Poetry – Summer Reading Relaxation

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“Mary had a little lamb.

            “Its fleece was white as snow

“Everywhere that Mary went,

            “The lamb was sure to go.”


“Jesus loves me, this I know.

            “For the Bible tells me so.

“Little ones to him belong.

            “They are weak and he is strong.”


What do these familiar words have in common? They are both forms of poetry.

Too often we think of poetry as long, old, awkward phrases and sentences and probably Shakespeare. Maybe many of us only remember having to read poetry in school and having to write the meaning of it or analyze it or … gasp … write a poem. It never seemed a pleasant experience, right?

One writer lists “lack of exposure” as the number one reason people don’t like poetry. It’s not that we’ve not been exposed; it’s we haven’t had good experiences.

The relaxed times of summer are a good time to introduce your children to poetry. Well, maybe not introduce it because as seen above they already know poetry. It can be a good time to expand on that knowledge.

Our family maintained daily reading time during the summer. Because of the more relaxed nature, these hot days are a good time to read some simple and fun poems. Ogden Nash is known for his light-hearted little poems, such as “The Purple Cow.” These silly little poems have children laughing and asking for more.

Shel Silverstein wrote several books of children’s poetry including Where the Sidewalk Ends. Here’s a sample from Silverstein’s work “Colors:”

“My eyes are greyish blueish green, but I’m told they look orange in the night.”

(Shel Silverstein, Where the Sidewalk Ends: The Poems and Drawings of Shel Silverstein. Copyright 1974.

Isn’t that the way children think?

After this easy introduction, you can begin to read more serious poetry. Read some of the classic hymns, verses to patriotic songs, or the beloved Psalms. What are similarities? What are differences? Do all of them rhyme? Have the same number of words per line? Or lines per verse?

Poetry also introduces unique ways of looking at words. Silverstein could have said, “My eyes are grey-green.” While accurate, the mundane approach doesn’t give the same visual representation as Silverstein’s words do. Poems seem to allow more freedom with words, helping our kids to expand their vocabulary. This in turn leads to more creative and thoughtful writing in other subjects.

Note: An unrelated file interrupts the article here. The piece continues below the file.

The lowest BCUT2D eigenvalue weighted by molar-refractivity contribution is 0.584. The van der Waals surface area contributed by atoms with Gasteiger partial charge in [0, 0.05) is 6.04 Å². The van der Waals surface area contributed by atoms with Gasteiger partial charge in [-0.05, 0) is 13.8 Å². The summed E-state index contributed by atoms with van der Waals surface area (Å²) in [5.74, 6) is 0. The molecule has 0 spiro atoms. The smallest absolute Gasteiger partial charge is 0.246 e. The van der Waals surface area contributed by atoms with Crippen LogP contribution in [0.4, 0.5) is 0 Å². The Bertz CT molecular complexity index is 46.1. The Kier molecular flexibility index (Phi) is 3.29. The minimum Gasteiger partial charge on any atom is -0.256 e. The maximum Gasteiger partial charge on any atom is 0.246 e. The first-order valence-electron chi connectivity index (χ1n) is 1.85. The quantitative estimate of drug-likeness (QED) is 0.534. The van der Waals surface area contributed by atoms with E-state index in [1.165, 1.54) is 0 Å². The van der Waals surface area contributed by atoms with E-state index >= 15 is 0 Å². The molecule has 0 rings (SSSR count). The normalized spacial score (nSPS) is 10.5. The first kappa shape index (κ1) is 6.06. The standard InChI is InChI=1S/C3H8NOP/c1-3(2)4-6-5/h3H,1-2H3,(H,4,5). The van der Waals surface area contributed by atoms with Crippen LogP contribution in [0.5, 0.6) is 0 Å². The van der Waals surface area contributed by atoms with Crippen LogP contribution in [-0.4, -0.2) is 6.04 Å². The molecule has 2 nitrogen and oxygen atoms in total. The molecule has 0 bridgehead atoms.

Reading poems can often lead to unique ways of looking at words. Rather than the spelling or meaning, we can even look at the structure of a word as C. Dale Young does in the poem “The Bridge.” The first verse says

“I love the fact there are parallel lines

in the word “parallel,” love how

words sometimes mirror what they mean.”


Had you ever seen those parallel lines before? Neither had I.

It’s fun to act out poems. Again, this can be something silly and fun. Try being fog coming in on cat’s feet from Nash’s poem “Fog.”  For extra fun with Nash poetry, find “Fleas” or “Purple Cow.” When read with drama, it will turn into a gigglefest.

It’s possible that before long, your kids will be bringing you little notes with poems about bugs, the sky, and “I love you, Mom.” Write little poems to them and leave them on their pillow. Be silly or serious. Write some “Roses are red” poems to them. They will return the favor.

Our family approached poetry as another form of writing, not something special. We read poetry as often as we read stories. Eventually we did read Shakespeare as a family, each person reading the dialogue aloud. The dreaded subject became a pleasurable family activity.

Poetry needn’t be a separate subject relegated to a few weeks during the school year with the obligatory ABAB rhyme pattern written at the end. Reading one poem a day is enough, if you can get away with it. Once our family started reading poetry, we couldn’t stop with just one.

What could be more relaxing than spending an afternoon somewhere cool and reading poetry together? (Yes, I know the kids may think the swimming pool is more inviting.) When approached casually and with fun during the non-school months, you and your children will gain an appreciation for this form of literature, painlessly.



Grammar of Poetry video lessons. For a review


Susan K. Stewart, Managing Editor with Elk Lake Publishing, teaches, writes, and edits nonfiction. Susan’s passion is to inspire readers with practical, real-world solutions. Her books include Science in the Kitchen, Preschool: At What Cost?, Harried Homeschoolers Handbook, and the award-winning Formatting e-Books for Writers. Her latest book, Donkey Devos: Listen When God Speaks, was released in July. You can learn more at her website Join Susan and other homeschoolers at Harried Homeschoolers Facebook group.


Science in the Kitchen

Harried Homschoolers Handbook

Donkey Devos

Harried Homeschoolers Facebook group


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"Train up a child in the way he should go and when he is old, he will not depart from it" (Proverbs 22:6).